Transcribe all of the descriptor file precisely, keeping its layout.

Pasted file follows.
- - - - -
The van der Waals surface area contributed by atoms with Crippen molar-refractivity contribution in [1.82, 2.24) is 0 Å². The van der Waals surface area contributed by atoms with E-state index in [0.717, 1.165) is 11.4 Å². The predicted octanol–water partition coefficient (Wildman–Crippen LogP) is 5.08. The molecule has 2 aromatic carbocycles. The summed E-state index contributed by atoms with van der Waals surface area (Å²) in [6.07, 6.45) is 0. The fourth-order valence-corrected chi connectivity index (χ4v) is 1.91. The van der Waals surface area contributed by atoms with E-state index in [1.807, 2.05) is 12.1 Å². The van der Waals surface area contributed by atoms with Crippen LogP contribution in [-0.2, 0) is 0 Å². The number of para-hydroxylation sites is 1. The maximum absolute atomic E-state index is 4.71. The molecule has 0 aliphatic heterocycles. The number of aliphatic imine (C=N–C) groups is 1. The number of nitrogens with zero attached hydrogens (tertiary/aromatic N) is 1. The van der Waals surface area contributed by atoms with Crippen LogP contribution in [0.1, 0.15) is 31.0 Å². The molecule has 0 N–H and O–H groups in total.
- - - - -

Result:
The van der Waals surface area contributed by atoms with Crippen molar-refractivity contribution in [1.82, 2.24) is 0 Å². The van der Waals surface area contributed by atoms with E-state index in [0.717, 1.165) is 11.4 Å². The predicted octanol–water partition coefficient (Wildman–Crippen LogP) is 5.08. The molecule has 2 aromatic carbocycles. The summed E-state index contributed by atoms with van der Waals surface area (Å²) in [6.07, 6.45) is 0. The fourth-order valence-corrected chi connectivity index (χ4v) is 1.91. The van der Waals surface area contributed by atoms with E-state index in [1.807, 2.05) is 12.1 Å². The van der Waals surface area contributed by atoms with Crippen LogP contribution in [-0.2, 0) is 0 Å². The number of para-hydroxylation sites is 1. The maximum absolute atomic E-state index is 4.71. The molecule has 0 aliphatic heterocycles. The number of aliphatic imine (C=N–C) groups is 1. The number of nitrogens with zero attached hydrogens (tertiary/aromatic N) is 1. The van der Waals surface area contributed by atoms with Crippen LogP contribution in [0.1, 0.15) is 31.0 Å². The molecule has 0 N–H and O–H groups in total.